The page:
Three targets and four pillars
IATA recognizes the need to address the global challenge of climate change and adopted a set of ambitious targets to mitigate CO2 emissions from air transport:
- An average
improvement in fuel efficiency of 1.5% per year from 2009 to 2020
- A cap on net aviation CO2 emissions from 2020 (carbon-neutral growth)
reduction in net aviation CO2 emissions of 50% by 2050, relative to 2005 levels
A multi-faceted approach: the four-pillar strategy
IATA is determined to be part of the solution but insists that, in order to achieve these targets, a strong commitment is required from all stakeholders working together through the four pillars of the aviation industry strategy:
technology, including the deployment of sustainable low-carbon fuels
- More efficient aircraft
Infrastructure improvements, including modernized air traffic management systems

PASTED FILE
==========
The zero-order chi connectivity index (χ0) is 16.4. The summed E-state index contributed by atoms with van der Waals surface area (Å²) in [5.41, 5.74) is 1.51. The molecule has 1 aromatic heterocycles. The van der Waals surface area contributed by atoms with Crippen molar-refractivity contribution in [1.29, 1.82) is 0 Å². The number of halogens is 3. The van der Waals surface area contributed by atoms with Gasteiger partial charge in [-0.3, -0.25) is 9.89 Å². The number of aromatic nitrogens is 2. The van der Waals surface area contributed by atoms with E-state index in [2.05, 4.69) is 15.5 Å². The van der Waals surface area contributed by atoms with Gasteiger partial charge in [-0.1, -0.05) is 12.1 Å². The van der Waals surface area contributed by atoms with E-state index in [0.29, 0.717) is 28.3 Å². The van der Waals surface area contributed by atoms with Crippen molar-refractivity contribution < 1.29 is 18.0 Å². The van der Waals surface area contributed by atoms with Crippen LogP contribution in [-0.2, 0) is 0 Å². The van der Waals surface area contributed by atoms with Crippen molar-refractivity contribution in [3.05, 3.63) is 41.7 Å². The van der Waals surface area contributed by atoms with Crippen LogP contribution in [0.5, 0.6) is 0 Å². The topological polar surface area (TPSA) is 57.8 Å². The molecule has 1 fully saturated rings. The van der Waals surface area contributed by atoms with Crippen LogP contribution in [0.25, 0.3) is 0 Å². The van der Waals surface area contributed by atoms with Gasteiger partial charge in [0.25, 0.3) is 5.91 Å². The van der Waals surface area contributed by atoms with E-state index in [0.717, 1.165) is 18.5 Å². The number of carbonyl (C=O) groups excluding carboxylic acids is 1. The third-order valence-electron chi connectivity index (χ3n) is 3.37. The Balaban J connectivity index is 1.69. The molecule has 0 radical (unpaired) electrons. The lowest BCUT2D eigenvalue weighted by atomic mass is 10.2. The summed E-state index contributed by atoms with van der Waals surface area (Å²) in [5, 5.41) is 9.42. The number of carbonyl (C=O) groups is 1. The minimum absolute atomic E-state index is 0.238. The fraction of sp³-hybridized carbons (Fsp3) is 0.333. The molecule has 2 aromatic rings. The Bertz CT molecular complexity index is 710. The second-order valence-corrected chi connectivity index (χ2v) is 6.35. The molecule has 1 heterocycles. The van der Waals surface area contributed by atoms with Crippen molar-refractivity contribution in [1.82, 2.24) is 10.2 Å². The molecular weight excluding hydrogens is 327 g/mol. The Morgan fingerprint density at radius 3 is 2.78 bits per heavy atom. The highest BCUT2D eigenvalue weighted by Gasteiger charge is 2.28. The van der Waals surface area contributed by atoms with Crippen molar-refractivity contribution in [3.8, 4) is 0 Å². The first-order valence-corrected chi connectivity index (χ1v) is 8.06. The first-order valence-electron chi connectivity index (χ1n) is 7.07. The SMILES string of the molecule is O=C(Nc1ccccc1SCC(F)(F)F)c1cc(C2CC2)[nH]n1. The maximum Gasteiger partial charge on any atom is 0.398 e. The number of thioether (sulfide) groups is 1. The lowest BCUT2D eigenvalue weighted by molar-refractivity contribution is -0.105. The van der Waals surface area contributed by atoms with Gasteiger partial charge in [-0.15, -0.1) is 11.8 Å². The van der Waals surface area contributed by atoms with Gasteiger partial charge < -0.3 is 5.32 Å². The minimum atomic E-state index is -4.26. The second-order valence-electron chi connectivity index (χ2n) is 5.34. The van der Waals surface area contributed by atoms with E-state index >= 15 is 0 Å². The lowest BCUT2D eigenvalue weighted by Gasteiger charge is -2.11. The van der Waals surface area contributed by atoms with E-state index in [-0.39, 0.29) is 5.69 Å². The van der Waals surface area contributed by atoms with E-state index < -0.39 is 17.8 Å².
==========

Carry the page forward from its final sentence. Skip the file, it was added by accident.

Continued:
- A single
global market-based measure, to fill the remaining emissions gap
Climate change (pdf)
Green taxes (pdf)
A global market-based measure for aviation
In 2016, the 39th ICAO Assembly concluded with the adoption of a global offsetting scheme to address CO2 emissions from international aviation. The agreement at ICAO demonstrates that aviation is determined to live up to its commitments and play its part in meeting international goals for emissions reduction.
The scheme established by ICAO is a global offsetting mechanism, called CORSIA (Carbon Offsetting and Reduction Scheme for International Aviation). CORSIA aims to help address any annual increase in total CO2 emissions from international civil aviation above 2020 levels.
The aviation sector is committed to technology, operational and infrastructure advances to continue to reduce the sector’s carbon emissions. Offsetting is not intended to replace these efforts. Nor would the CORSIA make fuel efficiency any less of a day-to-day priority. Rather, CORSIA can help the sector achieve its climate targets in the short and medium term by complementing emissions reduction initiatives within the sector.